Thursday, November 13, 2008

DARPA wants flying cars

DARPA just put out a notice soliciting inventive types to build a flying cars. This is a very promising development for airborne personal transportation. DARPA has been successful in moving automated vehicles forward. Hopefully they can do the same for flying cars. I think DARPA is a good leading indicator of new technologies, and a few months ago I suggested that the best thing for flying cars is for DARPA to take on the challenge. Maybe this is an opportunity for the American automakers to regain their prominence throughout the world.

Here are the DARPA guidelines:

OBJECTIVE: Define new and innovative technology components that enable building a vehicle which can either be used as a 2-4 person ground transport that can both drive on roads or be changed into a flying craft with vertical take off capability. Identify selected technologies providing propulsion, morphing wings, and/or flight controls that provide core elements for this multi-person vehicle. Identify issues to be resolved via trade studies and define demonstrations establishing the feasibility of the identified core component technologies.

DESCRIPTION: A personal air vehicle that could transport 2 to 4 personnel either by driving on the ground or by flying would be suitable for many military scouting and personnel transport missions. This personal air vehicle should also have a vertical take-off capability that is not restricted to prepared surfaces for the most military utility. Desired personal air vehicle characteristics would be the ability to fly for 2 hours carrying a 2 to 4-person payload on one tank of fuel and can also safely travel of roads. The vehicle must be no wider than 8.5 feet and no longer than 24 feet, and no higher than 7 feet when in the road configuration. Vehicle control must support manually driving the vehicle on the ground and fully automated flight with manual flight control inputs that can override the fully automatic system. The challenge is to define the major components of such a vehicle that would be suitable for military scouting and personnel transport missions, yet are small enough, inexpensive enough, and easy enough to operate that it can be widely used. To achieve this it will be necessary to explore new and innovative technologies in one or more of the following areas:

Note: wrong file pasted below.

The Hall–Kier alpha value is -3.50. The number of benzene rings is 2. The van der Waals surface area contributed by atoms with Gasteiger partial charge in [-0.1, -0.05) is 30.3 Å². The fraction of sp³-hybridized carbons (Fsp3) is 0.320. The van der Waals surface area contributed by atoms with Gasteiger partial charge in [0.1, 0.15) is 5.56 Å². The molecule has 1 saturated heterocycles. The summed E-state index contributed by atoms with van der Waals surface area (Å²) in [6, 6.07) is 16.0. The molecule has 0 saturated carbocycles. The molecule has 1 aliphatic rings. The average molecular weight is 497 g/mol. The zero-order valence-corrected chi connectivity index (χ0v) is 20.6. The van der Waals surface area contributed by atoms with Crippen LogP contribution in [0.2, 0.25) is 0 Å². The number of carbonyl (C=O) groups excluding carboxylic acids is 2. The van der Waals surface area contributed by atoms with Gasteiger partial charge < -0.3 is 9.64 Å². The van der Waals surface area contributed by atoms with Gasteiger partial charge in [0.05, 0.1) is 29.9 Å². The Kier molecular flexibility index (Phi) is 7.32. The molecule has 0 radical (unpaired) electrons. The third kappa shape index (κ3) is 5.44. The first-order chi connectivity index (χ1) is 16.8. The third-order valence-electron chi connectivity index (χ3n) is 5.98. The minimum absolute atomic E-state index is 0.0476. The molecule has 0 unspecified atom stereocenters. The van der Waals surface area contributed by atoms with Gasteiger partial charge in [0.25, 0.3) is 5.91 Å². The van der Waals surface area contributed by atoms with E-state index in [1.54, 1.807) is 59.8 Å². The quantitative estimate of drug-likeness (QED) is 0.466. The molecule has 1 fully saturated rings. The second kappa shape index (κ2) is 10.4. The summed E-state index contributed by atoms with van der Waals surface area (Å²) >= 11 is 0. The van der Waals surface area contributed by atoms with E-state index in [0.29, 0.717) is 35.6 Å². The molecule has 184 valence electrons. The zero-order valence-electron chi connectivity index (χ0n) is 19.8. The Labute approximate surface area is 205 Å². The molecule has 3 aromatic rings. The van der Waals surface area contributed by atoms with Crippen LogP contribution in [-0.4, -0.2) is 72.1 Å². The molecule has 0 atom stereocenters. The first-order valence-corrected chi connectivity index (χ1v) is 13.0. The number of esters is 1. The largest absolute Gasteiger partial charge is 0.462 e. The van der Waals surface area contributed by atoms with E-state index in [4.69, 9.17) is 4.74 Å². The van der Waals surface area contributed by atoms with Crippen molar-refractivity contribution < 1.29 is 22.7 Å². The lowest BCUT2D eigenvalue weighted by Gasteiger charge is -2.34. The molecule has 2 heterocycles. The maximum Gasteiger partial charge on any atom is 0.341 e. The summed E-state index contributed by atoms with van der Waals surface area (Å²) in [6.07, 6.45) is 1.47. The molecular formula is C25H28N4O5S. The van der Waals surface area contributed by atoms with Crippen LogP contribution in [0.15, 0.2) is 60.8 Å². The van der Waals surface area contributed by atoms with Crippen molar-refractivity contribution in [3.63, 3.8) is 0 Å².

- Propulsion concepts that include vertical take off and vertical landing, optimized disk loading for the combined fly/drive mission, size, weight, and power suitable for a road drivable vehicle, efficient power plant and energy management combined with low specific fuel consumption, and installation considerations related to safety, vehicle controllability, and passenger/payload carrying on a vehicle. The optimized disk loading should allow safe take off/landing at unprepared sites.

- Morphing wing/surfaces considerations including safe and rapid deployment and retraction, rugged construction, and ease of operation for a vehicle that can drive at up to 60 mph and fly at up to 150 mph.

- Flight control considerations include human interfaces to autopilot, flight director, and/or auto-navigation systems, automated navigation/ positioning, automated sensors, automated fight planning and de-confliction with other users of the airspace. Size, weight, and power must be paramount as well as redundancy and reliability suitable for human passengers.

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